- Self-financing colleges gained notoriety as institutions extorting money.
- The increasing number of institutions and facilities did not reflect a corresponding improvement in the quality of education.
The tragic suicide of Jishnu Pranoy, a Computer Science student of Nehru College of Engineering and Research Centre in Thrissur last week, brought to light some shocking realities on the lopsided priorities and practices in the higher education sector in Kerala.
What shook our conscience the most was the revelation that the college had a torture room and ‘discipline officers’ -read goons- to control students. Sometimes the teachers would also wield the rod and do the policing.
Students alleged that Jishnu was a victim of mental harassment by the teachers and management. As the fury over the death of the 18-year-old was raging on, students from new generation colleges that exact huge fees by offering high class education in the 'wifi enabled 3G campuses' started leaking out with candid revelations on the goings on in each college.
Some private engineering colleges do not allow girls and boys to mingle. They are not supposed to speak on their way to classrooms. A violation would invite fine up to Rs.500 and mental torture! Students are always under surveillance cameras and would be punished even for a silly mistake.
Students' politics is not allowed in colleges and discipline officers would threaten students and even 'handle' them for even a minor attempt to question teachers or management.
The terms 'Jail' and 'concentration camp' recur in students' narrative on colleges and hostels. Students of a new generation college in Kottayam do not wish to call it a college. Instead, they only say 'the camp!'
With the mushrooming of private and self-financing colleges after 2001, when the state government gave nod to self-financing colleges, the commercialization of higher education in the state gained momentum. And within 15 years, the self-financing colleges gained notoriety as institutions that extort money from students by giving false offers of 100% placement.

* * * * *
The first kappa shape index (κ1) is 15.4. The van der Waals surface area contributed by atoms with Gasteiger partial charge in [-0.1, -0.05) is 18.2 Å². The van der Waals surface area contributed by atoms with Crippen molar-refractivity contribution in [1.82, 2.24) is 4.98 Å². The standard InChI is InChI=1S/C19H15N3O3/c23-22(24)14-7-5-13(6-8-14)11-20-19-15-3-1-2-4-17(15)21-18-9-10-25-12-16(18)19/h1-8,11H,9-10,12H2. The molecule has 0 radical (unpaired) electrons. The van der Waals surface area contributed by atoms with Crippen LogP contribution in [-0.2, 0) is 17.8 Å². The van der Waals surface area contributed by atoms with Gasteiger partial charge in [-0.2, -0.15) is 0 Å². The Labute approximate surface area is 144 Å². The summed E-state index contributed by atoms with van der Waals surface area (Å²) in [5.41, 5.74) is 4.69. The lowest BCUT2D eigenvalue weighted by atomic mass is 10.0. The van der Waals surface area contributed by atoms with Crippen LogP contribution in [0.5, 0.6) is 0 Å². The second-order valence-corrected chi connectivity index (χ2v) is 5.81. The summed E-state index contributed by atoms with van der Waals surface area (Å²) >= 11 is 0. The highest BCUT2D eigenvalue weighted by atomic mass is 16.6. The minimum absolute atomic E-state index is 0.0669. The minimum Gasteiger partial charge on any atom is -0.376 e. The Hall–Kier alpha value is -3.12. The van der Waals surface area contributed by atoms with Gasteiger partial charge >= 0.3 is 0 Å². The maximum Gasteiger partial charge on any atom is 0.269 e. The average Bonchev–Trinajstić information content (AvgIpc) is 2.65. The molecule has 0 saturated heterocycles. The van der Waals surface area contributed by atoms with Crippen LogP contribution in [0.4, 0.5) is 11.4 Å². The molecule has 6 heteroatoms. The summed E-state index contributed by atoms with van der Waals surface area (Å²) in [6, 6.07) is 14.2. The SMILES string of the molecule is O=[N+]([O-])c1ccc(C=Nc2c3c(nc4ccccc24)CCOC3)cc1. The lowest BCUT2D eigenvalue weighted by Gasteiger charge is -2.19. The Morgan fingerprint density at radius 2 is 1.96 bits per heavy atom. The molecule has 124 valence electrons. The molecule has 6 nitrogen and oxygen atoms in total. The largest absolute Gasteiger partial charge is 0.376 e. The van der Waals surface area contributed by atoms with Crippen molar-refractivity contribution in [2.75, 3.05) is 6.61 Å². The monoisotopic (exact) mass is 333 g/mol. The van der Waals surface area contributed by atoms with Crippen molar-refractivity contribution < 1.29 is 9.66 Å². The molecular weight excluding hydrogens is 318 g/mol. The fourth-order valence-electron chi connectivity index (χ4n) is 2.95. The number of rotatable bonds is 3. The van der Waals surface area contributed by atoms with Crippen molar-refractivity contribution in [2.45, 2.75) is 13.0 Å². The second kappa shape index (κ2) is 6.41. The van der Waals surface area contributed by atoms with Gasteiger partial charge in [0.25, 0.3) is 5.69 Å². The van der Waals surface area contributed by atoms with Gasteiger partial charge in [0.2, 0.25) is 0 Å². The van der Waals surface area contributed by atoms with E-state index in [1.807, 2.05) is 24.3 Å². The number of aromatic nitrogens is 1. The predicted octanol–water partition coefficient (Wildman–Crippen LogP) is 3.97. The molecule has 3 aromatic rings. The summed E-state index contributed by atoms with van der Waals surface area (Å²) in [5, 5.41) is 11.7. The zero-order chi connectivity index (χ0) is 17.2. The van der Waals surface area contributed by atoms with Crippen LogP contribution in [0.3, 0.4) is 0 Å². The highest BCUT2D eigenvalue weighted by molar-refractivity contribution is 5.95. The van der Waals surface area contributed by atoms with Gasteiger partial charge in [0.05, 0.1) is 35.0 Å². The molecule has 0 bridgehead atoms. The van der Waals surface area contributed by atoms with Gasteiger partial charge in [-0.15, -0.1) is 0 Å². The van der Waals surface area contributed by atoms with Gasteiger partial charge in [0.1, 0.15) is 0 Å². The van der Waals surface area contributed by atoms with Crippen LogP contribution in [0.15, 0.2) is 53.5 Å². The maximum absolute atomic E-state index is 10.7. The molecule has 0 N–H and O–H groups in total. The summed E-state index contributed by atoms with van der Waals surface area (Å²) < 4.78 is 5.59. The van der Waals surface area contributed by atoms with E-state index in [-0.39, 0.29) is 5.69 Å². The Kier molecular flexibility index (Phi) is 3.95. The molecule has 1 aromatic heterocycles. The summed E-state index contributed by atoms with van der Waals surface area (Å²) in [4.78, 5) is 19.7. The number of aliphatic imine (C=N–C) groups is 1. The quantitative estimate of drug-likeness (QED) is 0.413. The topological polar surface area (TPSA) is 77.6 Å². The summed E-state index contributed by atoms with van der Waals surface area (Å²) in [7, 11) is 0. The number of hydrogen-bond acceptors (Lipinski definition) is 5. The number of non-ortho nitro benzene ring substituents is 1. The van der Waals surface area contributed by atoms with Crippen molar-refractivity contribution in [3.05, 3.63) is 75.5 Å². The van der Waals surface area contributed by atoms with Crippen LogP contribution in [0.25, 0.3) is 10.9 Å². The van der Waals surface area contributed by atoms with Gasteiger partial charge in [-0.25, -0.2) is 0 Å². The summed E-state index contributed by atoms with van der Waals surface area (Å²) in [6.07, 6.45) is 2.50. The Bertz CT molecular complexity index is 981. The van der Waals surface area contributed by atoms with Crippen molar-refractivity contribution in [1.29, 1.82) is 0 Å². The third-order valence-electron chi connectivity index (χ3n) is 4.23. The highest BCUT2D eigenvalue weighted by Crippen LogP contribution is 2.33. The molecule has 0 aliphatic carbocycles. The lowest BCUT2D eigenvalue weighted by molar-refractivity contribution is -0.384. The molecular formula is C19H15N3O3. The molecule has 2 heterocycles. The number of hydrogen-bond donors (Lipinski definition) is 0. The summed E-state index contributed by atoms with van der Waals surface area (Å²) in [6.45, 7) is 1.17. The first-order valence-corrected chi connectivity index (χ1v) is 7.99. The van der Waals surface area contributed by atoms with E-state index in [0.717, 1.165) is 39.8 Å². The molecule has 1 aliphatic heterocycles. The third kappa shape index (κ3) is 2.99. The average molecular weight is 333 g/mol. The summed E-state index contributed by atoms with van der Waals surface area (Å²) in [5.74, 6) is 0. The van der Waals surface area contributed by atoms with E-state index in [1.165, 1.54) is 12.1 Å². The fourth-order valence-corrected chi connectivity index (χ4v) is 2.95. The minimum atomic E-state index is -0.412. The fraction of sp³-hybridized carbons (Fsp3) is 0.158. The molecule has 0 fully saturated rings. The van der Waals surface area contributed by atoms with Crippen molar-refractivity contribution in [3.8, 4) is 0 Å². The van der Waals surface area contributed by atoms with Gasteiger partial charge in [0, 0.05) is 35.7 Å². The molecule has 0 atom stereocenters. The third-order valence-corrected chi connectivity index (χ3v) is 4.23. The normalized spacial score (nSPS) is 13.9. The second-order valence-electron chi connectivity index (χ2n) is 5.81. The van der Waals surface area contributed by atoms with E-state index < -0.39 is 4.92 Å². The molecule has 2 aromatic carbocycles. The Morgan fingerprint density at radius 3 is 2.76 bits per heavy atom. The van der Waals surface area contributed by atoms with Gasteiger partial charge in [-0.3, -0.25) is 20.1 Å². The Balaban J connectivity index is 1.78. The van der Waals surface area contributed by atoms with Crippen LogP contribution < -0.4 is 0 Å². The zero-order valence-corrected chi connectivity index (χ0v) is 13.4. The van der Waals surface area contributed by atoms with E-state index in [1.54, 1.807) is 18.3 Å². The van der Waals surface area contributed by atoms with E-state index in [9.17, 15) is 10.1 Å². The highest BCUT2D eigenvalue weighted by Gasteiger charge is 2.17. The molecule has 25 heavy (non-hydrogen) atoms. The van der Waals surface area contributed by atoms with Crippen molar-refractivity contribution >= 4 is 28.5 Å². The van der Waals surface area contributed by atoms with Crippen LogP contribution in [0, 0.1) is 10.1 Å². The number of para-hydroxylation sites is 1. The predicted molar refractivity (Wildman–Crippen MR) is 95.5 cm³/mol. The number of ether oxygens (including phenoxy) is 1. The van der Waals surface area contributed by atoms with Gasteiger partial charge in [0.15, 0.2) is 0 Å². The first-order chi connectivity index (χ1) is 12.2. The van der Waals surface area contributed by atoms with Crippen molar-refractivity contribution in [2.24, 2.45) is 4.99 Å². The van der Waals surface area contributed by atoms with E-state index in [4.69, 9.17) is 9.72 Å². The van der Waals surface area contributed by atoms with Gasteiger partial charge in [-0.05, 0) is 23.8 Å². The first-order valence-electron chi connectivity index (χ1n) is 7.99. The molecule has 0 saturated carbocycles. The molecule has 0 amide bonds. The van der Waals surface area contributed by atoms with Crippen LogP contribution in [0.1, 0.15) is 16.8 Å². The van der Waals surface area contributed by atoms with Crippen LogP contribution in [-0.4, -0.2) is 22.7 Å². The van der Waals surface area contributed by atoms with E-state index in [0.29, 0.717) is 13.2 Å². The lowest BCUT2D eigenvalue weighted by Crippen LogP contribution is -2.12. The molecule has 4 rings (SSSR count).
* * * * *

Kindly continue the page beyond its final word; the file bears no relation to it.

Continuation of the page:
Totoal enrolment in Higher education:
1998-99.: 1.7 lakh
2012-13: 7.2 lakh
Gross enrolment ratio:
In the 1990s, the main worry in the higher education sector in Kerala was the lack of institutions and educational infrastructure. The new millennium saw a rapid expansion and growth in higher education infrastructure in Kerala. The enrolment of students also saw an uptick. In 2000-01 Kerala’s gross enrolment ratio was below the national level but in 2012-13, it improved its position and crossed the national average of 21%. Kerala has 34 colleges per one lakh people, while it is only 26 colleges per one lakh people at the national level. The number of engineering colleges soared from just 12 in 2001 to 119 in 2016.
Higher Education infrastructure in Kerala
18 university level institutions
1100 colleges (including arts & sciences and professional/technical)
The increasing number of institutions and facilities did not reflect a corresponding improvement in the quality of education and the much-needed mechanism to control their functioning. The self-financing colleges were out of the bounds of the government and the civil society. In a world of competition, the students had to shoulder the burden of the competition among colleges too, especially in the technical education sector. No one cared to take the issues of students seriously.
The gradual withdrawal of student politics from campuses left a vacuum and the students of these ‘apolitical campuses,’ were crying for attention. They had no voice. Their muffled voices and repressed grievances burst out when Jishnu took the extreme step. The self-financing colleges faced the brunt of students’ ire. They termed it an institutional murder and the clamour for justice is louder than ever now.
But this rage would pass, and the ‘camps’ would be back to their routine business unless these commercial institutions are reigned in immediately.
Last Updated 31, Mar 2018, 6:39 PM